Adverse Reactions to Chlorzoxazone
Chlorzoxazone containing products are usually well tolerated. It is possible in rare instances that chlorzoxazone may have been associated with gastrointestinal bleeding. Drowsiness, dizziness, light- headedness, malaise, or overstimulation may be noted by an occasional patient. Rarely, allergic-type skin rashes, petechiae, or ecchymoses may develop during treatment. Angioneurotic edema or anaphylactic reactions are extremely rare. There is no evidence that the drug will cause renal damage. Rarely, a patient may note discoloration of the urine resulting from a phenolic metabolite of chlorzoxazone. This finding is of no known clinical significance.
Initially, gastrointestinal disturbances such a nausea, vomiting, or diarrhea together with drowsiness, dizziness, lightheadedness or headache may occur. Early in the course there may be malaise or sluggishness followed by marked loss of muscle tone, making voluntary movement impossible. The deep tendon reflexes may be decreased or absent. The sensorium remains intact, and there is no peripheral loss of sensation. Respiratory depression may occur with rapid, irregular respiration and intercostals and substernal retraction. The blood pressure is lowered, but shock has not been observed.
Gastric lavage or induction of emesis should be carried out, followed by administration of activated charcoal. Thereafter, treatment is entirely supportive. If respirations are depressed, oxygen and artificial respiration should be employed and a patent airway assured by use of an oropharyngeal airway or endotracheal tube. Hypotension may be counteracted by use of dextran, plasma, concentrated albumin or a vasopressor agent such as norepinephrine. Cholinergic drugs or analeptic drugs are of no value and should not be used.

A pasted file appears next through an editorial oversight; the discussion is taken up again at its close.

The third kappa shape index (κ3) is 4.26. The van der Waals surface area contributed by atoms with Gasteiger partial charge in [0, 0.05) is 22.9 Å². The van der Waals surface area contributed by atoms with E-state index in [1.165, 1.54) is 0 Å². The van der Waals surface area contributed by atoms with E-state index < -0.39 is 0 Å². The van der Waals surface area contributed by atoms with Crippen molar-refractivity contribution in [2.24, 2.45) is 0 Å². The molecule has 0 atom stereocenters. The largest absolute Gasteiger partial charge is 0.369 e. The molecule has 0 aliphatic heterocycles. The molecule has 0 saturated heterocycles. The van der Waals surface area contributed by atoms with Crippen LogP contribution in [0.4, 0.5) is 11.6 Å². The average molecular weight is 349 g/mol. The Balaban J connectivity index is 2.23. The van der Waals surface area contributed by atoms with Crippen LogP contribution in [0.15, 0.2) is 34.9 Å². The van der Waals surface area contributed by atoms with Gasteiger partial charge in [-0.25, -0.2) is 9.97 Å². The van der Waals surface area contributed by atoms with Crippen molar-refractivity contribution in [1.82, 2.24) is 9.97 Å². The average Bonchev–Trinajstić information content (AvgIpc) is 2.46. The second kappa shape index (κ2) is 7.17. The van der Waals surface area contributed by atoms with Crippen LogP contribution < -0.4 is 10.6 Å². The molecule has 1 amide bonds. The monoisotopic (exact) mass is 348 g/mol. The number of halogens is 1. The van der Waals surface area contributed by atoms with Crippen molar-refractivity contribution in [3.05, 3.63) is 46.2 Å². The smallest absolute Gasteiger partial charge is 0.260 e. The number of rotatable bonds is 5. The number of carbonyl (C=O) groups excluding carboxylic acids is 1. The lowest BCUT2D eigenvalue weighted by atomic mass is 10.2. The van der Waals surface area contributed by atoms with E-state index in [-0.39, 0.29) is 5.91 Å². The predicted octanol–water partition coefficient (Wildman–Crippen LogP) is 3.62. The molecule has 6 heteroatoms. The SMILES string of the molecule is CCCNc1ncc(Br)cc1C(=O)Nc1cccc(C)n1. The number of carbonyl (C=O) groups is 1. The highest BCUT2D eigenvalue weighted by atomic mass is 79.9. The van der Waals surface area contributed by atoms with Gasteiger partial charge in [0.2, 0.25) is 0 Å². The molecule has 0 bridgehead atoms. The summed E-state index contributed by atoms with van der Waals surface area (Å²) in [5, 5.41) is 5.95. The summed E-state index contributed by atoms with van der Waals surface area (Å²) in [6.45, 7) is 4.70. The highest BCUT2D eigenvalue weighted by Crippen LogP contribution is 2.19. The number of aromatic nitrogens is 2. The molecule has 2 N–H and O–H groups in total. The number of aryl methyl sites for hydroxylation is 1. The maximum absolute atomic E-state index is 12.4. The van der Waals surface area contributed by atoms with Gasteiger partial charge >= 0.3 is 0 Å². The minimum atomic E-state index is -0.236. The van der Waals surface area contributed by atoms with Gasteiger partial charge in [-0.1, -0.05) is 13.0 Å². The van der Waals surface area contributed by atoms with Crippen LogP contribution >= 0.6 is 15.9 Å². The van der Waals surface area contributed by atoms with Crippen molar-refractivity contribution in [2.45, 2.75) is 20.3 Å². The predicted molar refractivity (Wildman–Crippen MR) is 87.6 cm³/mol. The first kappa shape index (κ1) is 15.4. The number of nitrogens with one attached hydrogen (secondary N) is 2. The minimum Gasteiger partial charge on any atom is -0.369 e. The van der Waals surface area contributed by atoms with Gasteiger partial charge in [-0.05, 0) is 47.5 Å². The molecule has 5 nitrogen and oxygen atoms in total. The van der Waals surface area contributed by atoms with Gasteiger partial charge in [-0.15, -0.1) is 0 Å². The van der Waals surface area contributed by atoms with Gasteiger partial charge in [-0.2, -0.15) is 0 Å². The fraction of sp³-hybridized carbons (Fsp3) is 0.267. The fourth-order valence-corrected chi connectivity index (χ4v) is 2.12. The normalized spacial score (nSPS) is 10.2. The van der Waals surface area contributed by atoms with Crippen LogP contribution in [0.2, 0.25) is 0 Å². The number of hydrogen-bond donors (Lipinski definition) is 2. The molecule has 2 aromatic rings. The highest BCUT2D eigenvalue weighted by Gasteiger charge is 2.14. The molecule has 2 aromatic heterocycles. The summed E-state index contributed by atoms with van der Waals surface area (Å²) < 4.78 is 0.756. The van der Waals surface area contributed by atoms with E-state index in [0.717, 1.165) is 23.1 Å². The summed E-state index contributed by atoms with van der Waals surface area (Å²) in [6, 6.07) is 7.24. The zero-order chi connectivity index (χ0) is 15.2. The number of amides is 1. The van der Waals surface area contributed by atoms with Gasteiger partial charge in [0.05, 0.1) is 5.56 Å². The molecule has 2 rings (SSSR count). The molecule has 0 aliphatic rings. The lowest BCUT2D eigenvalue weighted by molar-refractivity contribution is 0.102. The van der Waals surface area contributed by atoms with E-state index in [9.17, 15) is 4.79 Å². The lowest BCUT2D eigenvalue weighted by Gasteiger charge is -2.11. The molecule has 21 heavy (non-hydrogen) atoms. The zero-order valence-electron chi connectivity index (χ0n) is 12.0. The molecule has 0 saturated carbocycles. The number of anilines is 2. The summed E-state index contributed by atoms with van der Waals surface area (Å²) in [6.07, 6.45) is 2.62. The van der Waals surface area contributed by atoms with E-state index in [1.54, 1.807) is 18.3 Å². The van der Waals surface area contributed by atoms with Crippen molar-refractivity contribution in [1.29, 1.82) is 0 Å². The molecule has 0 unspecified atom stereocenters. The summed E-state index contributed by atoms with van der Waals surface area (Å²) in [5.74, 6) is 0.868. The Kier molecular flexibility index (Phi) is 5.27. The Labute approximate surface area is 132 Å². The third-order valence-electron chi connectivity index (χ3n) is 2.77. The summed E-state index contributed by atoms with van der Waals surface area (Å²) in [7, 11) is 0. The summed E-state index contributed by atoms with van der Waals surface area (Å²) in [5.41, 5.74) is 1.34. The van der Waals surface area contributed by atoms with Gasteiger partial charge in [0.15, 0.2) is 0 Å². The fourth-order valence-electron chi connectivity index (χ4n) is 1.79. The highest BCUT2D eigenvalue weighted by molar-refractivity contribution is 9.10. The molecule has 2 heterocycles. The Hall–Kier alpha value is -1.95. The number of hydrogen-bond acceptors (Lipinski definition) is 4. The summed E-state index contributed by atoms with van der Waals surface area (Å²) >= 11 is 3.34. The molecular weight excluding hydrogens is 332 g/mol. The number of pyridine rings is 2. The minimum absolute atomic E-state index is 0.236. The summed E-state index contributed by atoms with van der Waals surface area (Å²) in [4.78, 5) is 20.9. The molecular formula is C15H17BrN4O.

One tablet three or four times daily. If adequate response is not obtained with this dose, the 375 mg tablets may be increased to two tablets (750 mg) three or four times daily. As improvement occurs dosage can usually be reduced.
One tablet three or four times daily. If adequate response is not obtained with this dose, it may be increased to one and one-half tablets (750 mg) three or four times daily. As improvement occurs dosage can usually be reduced.
1/3 tablet (250 mg) three or four times daily. Initial dosage for painful musculoskeletal conditions should be 2/3 tablet (500 mg) three or four times daily. If adequate response is not obtained with this dose, it may be increased to one tablet (750 mg) three or four times daily. As improvement occurs dosage can usually be reduced.
Chlorzoxazone tablets USP are supplied as follows:
A white to off-white capsule shaped tablet, debossed “m338” on one side and plain on the other side, in bottles of 100 tablets, NDC 51862-338-01
A white to off-white capsule shaped tablet with functional scoring on one side and debossed “m339” on one side and plain on the other side, in bottles of 100 tablets, NDC 51862-339-01
A white to off-white capsule shaped tablet with two functional scores on both sides of the tablet. The top side is debossed with “3”, “4”, and “0” on left, middle, and right portions, respectively. The bottom side is debossed with “m” on each tablet portion. The tablet has a functional bisect score on each band of the tablet. The tablets are provided in bottles of 100 tablets. NDC 51862-340-01
Dispense in tight container as defined in the official compendium.
Store at 20° to 25° C (68° to 77° F) [see USP Controlled Room Temperature].
Greenville, NC 27834